Middleware market swells as IT becomes distributed

IBM retained its position as the market share leader, Gartner found, with 32% of the market. The company made $6.2 billion of AIM revenue during the year, up 12.4% from 2010.

Microsoft and TIBCO’s revenues also grew by double-digits, with Microsoft’s worldwide AIM sales almost cracking $1 billion. TIBCO, which ranked fifth by market share, earned $555 million in AIM sales in 2011.

Oracle and Software AG saw their market shares drop, but only by a few tenths of a percent in each case. Both companies reported single-digit growth in the AIM segment, with Oracle – number two by market share – bringing in $3.3 billion of AIM revenue and Software AG $646 million.

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The robust growth of the market reflected the increasingly distributed nature of enterprise systems, said Fabrizio Biscotti, research director at Gartner. "Application infrastructure and middleware projects increasingly span on-premises, cloud and external business partners.

"Although the transition from on-premises to cloud computing will take an extended period of time, the demand for hybrid use of platform technologies is present now, and is projected to grow rapidly during the next two to four years," he added.

Asheesh Raina, who also worked on the report, said that weakness in the global economy had not prevented organisations from investing in AIM. "On the contrary, the need for cost containment and increased efficiency are pushing organisations to adopt solutions that can solve specific business problems," said Raina.

Progress problems

One company that has failed to capitalise on the strenght of this market is Progress Software. The company, which sells a range of AIM products including service-oriented architecture (SOA) infrastructure and complex-event processing systems, grew by just 1% in the full 2011 financial year.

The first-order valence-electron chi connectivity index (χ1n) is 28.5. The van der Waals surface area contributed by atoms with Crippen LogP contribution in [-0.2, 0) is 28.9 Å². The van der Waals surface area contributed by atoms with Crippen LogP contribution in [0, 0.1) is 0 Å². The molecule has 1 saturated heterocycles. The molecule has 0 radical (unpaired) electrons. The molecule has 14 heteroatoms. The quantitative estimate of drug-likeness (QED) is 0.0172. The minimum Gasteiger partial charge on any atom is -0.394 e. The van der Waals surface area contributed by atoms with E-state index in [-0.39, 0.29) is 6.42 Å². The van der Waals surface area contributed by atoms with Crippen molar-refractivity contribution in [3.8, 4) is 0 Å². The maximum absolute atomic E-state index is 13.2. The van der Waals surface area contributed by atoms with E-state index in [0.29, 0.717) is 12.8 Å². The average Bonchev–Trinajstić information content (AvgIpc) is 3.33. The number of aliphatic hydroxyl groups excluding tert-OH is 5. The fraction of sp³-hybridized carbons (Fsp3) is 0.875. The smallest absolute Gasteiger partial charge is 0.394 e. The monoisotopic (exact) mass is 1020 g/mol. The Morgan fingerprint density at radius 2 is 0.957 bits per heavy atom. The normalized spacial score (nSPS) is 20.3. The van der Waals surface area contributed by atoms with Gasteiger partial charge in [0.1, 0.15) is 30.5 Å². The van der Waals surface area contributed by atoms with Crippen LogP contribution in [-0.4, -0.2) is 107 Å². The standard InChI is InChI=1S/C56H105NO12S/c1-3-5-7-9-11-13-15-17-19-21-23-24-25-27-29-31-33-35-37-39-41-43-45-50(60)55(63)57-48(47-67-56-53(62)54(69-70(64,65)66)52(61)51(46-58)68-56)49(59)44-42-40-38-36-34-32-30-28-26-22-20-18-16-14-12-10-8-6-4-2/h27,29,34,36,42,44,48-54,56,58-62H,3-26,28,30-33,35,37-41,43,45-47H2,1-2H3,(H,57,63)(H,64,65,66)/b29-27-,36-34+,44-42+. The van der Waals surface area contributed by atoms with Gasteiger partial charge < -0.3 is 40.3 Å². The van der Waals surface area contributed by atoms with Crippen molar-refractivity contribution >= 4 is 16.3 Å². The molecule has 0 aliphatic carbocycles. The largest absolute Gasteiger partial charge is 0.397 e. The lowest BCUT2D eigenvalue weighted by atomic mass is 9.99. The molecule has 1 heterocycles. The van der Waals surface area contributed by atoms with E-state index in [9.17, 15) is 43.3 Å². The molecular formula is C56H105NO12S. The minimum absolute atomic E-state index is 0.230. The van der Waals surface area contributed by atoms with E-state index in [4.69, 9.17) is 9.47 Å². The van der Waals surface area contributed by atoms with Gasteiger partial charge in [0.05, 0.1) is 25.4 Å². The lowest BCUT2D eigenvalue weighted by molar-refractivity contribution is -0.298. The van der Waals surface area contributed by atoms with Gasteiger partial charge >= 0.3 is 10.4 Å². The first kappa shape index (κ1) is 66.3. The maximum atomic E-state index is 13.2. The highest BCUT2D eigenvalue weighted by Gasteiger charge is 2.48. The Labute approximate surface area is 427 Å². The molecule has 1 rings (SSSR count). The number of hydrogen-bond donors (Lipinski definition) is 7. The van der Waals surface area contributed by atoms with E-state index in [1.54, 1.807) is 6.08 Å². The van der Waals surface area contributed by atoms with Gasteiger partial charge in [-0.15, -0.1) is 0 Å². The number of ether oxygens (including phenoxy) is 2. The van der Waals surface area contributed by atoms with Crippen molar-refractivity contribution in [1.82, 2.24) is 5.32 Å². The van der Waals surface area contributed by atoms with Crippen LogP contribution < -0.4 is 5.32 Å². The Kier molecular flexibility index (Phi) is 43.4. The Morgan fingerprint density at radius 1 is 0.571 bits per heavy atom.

In January, private equity firm Starboard Value, which owns a 5.1% stake in the company, wrote an open letter of no confidence [.pdf] in Progress Software’s board of directors, suggesting that it be broken up into its constituent parts.

"We believe the company is deeply undervalued," the firm said in its letter. "In our view this is due, in part, to the company’s conglomerate structure consisting of a highly profitable mature business along with a money-losing growth business with little to no overlap.

"We believe the value of the company’s application development platforms (ADP) business is worth as much, if not more, than the entire value of the company," it said.

Last week, the company took Starboard’s advice and announced that it will divest ‘non-core’ products, including its Sonic enterprise service bus, its Actional transaction processing platform and its Savvion business process management suite. "Each of these product lines are strong and viable, however, they no longer fit into the company’s core portfolio," it said.

Instead, Progress will focus on its application development, data integration and complex event processing products, creating "a next-generation, context-aware application development and deployment platform in the cloud".

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The company’s share price rose on the announcement, but users of the divested products may not be so pleased. "The thousands of customers using Savvion BPM, Sonic ESB, and the other products Progress is divesting now must hope and pray the products they depend on find stable homes," wrote Forrester Research analyst John Rhymer following the news. "Most of these products were commercial successes in their day. Now each is a risky bet, despite its maturity and technical strengths."

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Ben Rossi

Ben was Vitesse Media's editorial director, leading content creation and editorial strategy across all Vitesse products, including its market-leading B2B and consumer magazines, websites, research and...

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